The following describes the different fees – the hourly billing rates, charged by professional engineers for consulting services in Nova Scotia. It’s important for you to know about these because many forensic experts are professional engineers. Time/fee based billing is also the best way of overcoming the uncertainties in forensic investigation without jeopardizing the quality of the investigation. It’s also the best way of monitoring the cost of civil litigation.
Consulting fees reviewed bi-annually by CENS
I thought of sharing this with you after attending the annual general meeting (AGM) of the Consulting Engineers of Nova Scotia (CENS) last month. I’m a past president of the Society. CENS is a registered Society representing the majority of consulting engineers in Nova Scotia. It’s a member-organization of a Canada-wide association of consulting engineering firms. There are 62 firms registered with CENS this year, and another firm has just applied for membership.
CENS reviews billing rates bi-annually and suggests average rates like those below that are representative of those charged by members for different levels of responsibility. (Ref. 1)
Time/Fee-based forensic investigations ensure quality
Time-based methods of billing overcome the many uncertainties that exist at the start of an engineering project – and often as a project progresses, particularly if construction is involved. A forensic engineering investigation of the cause of a failure or a personal injury accident is an engineering project with a lot of uncertainties. Not least are unknown follow-up investigations.
I surveyed consulting engineering fees a few years ago and found similar rates elsewhere in Canada and the New England states to those charged in Nova Scotia at the time. I suspect you would find similar rates elsewhere in Atlantic Canada today.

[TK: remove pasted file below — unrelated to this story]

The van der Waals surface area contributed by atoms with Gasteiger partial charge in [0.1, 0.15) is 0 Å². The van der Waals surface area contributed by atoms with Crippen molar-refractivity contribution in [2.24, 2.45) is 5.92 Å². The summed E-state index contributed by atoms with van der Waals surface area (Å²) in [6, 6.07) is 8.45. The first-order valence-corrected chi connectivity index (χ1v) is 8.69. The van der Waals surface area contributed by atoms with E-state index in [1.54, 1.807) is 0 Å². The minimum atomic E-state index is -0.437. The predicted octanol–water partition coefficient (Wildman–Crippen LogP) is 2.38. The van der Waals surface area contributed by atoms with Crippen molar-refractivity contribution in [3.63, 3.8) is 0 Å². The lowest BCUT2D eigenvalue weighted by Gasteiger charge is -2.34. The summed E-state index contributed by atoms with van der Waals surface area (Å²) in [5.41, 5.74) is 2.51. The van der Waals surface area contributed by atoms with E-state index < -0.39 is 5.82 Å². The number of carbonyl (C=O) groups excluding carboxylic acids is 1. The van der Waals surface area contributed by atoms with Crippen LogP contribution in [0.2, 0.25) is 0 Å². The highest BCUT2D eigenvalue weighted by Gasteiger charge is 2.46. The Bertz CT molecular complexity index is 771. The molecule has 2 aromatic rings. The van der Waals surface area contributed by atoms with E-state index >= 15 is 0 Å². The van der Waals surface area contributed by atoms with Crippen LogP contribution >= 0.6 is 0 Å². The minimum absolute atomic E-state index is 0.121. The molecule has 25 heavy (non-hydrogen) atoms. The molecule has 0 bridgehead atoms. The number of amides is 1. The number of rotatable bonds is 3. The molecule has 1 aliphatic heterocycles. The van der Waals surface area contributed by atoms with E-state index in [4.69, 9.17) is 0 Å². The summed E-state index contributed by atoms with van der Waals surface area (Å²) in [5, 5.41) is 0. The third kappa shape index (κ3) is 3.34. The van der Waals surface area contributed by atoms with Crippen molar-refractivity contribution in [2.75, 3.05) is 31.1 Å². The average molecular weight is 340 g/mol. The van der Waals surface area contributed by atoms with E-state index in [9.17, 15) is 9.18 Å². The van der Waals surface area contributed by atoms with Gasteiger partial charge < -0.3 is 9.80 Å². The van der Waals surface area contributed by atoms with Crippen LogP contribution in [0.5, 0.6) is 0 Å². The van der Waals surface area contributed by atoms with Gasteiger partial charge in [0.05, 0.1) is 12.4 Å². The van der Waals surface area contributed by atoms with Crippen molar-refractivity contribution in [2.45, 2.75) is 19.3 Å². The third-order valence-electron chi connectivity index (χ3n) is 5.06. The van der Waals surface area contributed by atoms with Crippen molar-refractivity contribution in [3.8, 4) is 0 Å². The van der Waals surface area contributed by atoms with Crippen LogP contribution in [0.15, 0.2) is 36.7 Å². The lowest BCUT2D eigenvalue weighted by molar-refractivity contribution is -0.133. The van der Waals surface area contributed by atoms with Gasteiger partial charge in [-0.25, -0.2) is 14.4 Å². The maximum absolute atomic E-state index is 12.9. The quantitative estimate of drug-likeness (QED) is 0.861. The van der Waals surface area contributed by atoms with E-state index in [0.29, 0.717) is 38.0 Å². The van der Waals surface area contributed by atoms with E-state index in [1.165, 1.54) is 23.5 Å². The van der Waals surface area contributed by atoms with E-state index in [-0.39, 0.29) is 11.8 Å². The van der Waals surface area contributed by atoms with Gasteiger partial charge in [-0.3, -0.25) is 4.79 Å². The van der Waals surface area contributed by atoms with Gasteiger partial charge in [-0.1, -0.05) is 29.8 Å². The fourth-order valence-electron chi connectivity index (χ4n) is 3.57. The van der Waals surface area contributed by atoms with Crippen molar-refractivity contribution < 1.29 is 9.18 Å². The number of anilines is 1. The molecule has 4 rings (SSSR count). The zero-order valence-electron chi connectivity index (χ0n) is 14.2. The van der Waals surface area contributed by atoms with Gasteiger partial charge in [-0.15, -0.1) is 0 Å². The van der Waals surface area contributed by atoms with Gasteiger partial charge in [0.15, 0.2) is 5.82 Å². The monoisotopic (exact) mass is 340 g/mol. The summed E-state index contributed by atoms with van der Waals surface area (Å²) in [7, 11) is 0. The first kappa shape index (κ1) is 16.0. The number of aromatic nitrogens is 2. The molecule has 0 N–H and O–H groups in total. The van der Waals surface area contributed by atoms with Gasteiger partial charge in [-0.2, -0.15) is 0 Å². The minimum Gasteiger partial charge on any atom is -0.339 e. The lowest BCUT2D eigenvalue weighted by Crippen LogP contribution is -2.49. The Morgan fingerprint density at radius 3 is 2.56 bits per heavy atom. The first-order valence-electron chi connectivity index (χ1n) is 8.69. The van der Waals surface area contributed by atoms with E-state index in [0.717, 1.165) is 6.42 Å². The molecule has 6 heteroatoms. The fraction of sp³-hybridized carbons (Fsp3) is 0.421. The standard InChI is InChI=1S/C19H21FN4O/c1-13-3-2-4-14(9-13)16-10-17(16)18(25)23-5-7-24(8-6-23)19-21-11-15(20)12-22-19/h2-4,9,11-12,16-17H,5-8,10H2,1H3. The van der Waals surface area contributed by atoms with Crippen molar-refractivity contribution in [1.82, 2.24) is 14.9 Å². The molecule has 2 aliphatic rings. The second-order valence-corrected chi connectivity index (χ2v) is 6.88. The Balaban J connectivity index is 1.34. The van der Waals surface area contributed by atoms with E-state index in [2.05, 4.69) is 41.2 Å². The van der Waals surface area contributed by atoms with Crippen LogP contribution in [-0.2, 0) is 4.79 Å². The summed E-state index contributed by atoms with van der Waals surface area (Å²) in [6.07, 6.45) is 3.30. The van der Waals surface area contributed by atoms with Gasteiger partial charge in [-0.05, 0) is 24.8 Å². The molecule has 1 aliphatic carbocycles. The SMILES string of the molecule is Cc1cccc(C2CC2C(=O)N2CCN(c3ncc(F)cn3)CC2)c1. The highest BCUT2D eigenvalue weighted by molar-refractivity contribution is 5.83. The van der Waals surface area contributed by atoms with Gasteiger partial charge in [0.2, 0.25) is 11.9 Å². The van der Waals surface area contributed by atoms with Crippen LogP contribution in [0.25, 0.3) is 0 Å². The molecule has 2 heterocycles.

Principals, specialists and senior engineers rendering individual services on assignments for which they are particularly well qualified could be billed at higher rates than those shown (about 25% higher in New England). Such assignments include forensic engineering investigation and providing expert testimony (Refs 1, 2)
Often enough, justice can’t be served until the technical issues are resolved, nor a party’s case argued effectively. A case often hinges on the outcome of the forensic investigation – argument enough for retaining an expert early. It’s critical that it’s well done by an experienced engineer. The fees are understandably higher as a result considering the responsibility borne by the engineer.
When a forensic investigation is initiated on a time and expense basis, it’s important that Counsel or the claims consultant monitor costs closely without jeopardizing the quality of the services.
This can be done – monitor costs and maintain quality at the same time - by understanding the stages involved in an investigation and the roles an expert can take. (Ref. 3) You can do this in less affluent cases – the norm in Atlantic Canada, as well as in the more affluent. (Ref. 4)
It helps to recognize that the great majority of cases don’t go to trial - I understand more than 95% - they stop at the expert report stage, or a little before the written report.
It’s also important to understand that the cost of some of the many stages of a forensic investigation are difficult if not impossible to estimate. (Refs 5, 6 and 7) Then there are sometimes completely unknown follow-up investigations. In situations like this it’s important to monitor costs at each stage. There’s project management and cost control literature out there to help you do this. (Ref. 8)
Also remember that you can retain an expert in at least eight (8) different ways. From a quite low, easily monitored total fee to something more. (Ref. 9)
Suggested hourly rates
(In the following, Leadership/Supervision is short for Leadership Authority and/or Supervision Exercised)